Subtext in Modern Haunted House Movies

In a new video essay, contributor Zach Devroy connects the recurring themes and tropes of modern haunted house horror films to the 2008 housing crisis.

Transcript

Every few years fans and critics look back on the spate of horror films that came previously and begin seeing the patterns and trends that defined what those films were about sub-textually. It is about time for that same re-evaluation of the haunted house movies of the late-2000’s to the early 2010’s.

First we must back up and understand a simple truth about horror movies: the monster, or entity, in nearly every horror movie is a reflection of societal fears or concerns of the time. Dawn of the Dead=Thoughtless consumerism. The torture porn genre= a reflection of Bush era “enhanced interrogation” tactics. 28 Days Later=Bio-terrorism. And nearly every slasher movie during the 80’s is a reactionary rhetoric to the sexual revolution of the 70’s. And now the recent onslaught of haunted house movies can be seen as a reflection of America’s fears during the housing crisis.

The haunted house genre has had a significant resurgence in the past decade or so. Some of these films have been quite good while others were immediately forgotten after leaving theaters. While these films were dominating the horror genre another horror was dominating real life.

Once the financial crisis hit it would seem that audiences would find scary movies to be the least frightening thing in their lives. Cheap thrills couldn’t compare to the giant lingering beast of foreclosure, right? What would normally be detritus would in fact become a mirror to the everyday horrors of the average American.

The film to kick off this trend would arguably be Paranormal Activity, a found-footage film about a couple, Katie and Micah, who move into their new home. Shortly thereafter, the couple set up a camera in their bedroom to capture the strange occurrences that they have been experiencing. It is then revealed that they are being haunted by a demon and at one point Micah advocates that they flee the house and stay in a hotel. Yet, they put the thought behind them and stay in the house which proves to be the couple’s undoing. Filmed in 2006 and receiving a wide release in 2009, Paranormal Activity acts almost as a canary in a coal mine for the way many families would be driven from their homes only a year later.

2008 would see the biggest economic threat America had faced since the Great Depression in the 1930’s. Part of the financial crisis would stem from a housing bubble, which begins when the value for property reaches increasingly high levels due to massive gains in demand with a lack of supply to back up that demand. Eventually the demand for property begins to stagnate as the supply of property increases and the prices begin to crater. This can oftentimes lead to homeowners left with mortgages that outweigh what the home now is worth. They cannot make the payments, they default, the bank then takes the house, and the family now has to vacate their home.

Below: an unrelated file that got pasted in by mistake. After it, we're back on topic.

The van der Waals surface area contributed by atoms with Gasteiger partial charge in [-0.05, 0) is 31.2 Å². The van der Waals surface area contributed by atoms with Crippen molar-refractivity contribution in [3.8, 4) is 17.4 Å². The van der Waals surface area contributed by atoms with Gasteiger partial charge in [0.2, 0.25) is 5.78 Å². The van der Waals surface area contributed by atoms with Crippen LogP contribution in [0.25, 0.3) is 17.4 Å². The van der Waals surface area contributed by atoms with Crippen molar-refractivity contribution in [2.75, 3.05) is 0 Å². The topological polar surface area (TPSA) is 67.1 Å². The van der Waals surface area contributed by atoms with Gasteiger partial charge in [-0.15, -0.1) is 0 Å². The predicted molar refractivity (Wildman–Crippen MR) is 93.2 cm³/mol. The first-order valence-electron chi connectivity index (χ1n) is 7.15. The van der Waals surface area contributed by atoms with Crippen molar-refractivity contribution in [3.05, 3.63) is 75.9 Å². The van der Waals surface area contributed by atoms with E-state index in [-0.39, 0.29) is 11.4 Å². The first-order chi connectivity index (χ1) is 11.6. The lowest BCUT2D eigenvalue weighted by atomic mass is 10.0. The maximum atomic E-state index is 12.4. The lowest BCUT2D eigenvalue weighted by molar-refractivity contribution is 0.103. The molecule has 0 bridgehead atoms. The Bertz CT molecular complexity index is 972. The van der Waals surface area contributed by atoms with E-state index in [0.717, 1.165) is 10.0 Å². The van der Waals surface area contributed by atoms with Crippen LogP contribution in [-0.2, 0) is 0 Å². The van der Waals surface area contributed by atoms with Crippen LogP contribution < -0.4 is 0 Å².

Paranormal Activity has Katie and Micah stuck with this giant house and have an invisible albatross around their necks that keeps them from leaving entirely with a clean break. In this case it is the demonic entity causing the couple to stick around, but if the couple were in the real world it would most likely be the threat of debt, contractual agreements, and foreclosure keeping them from just leaving in an entirely clean break.

This is where the haunting movies following in Paranormal Activity’s steps begin to appear. The Haunting in Connecticut, The Conjuring, etc. all feature families who just bought a new house and then shortly afterwards begin to notice things are not quite right. By the end of each film the family is fighting against the antagonistic force to remain in their home.

Nearly all the houses in these films reflect the economic status of its occupants: middle to upper-middle class. Almost all the houses in these films are at minimum two floors with an attic or a basement. You rarely ever see a ghost haunt a ranch house, because the ground level, in theory, is the safest and least threatening floor in the house. These haunted properties not only reflect economic status, but also reflect a sense of time. Very rarely are these houses in a modernist style; they are often of a Colonial, Greek Revival, or Victorian style due to the impression of an extensive and longstanding history these styles convey.

The economic status of these families is why they decide to buy these houses in the first place. They want to live out the middle class American dream: a nice big house where they can raise their several children. But in these movies the American dream is untenable and often times ends up causing nothing but strife, grief, and arguments over what lies ahead in the future.

If this all seems like just a coincidence then we must go back several decades to see that during the late 70’s/early 80’s recession we also received two classic haunted house movies in The Amityville Horror and Poltergeist. Again they feature families having to fight supernatural spirits to keep their home and family. Interestingly enough, we would receive remakes of both films: The Amityville Horror starring Ryan Reynolds in 2005 and Poltergeist with Sam Rockwell in 2015. The original films serve as warning signs of their era’s recession while their remakes function as bookends to the Great Recession.

These films became a trend because what was scary to audiences at that time was seeing a family trying to fight an invisible, uncaring force that cannot be bargained with, cannot be reasoned with, and cares about nothing more than ridding these people from their home.


Author: Zach Devroy is a senior at Columbia College Chicago where he is studying Cinema Arts and Sciences. This summer he is the Media Archivist Intern at Facets.

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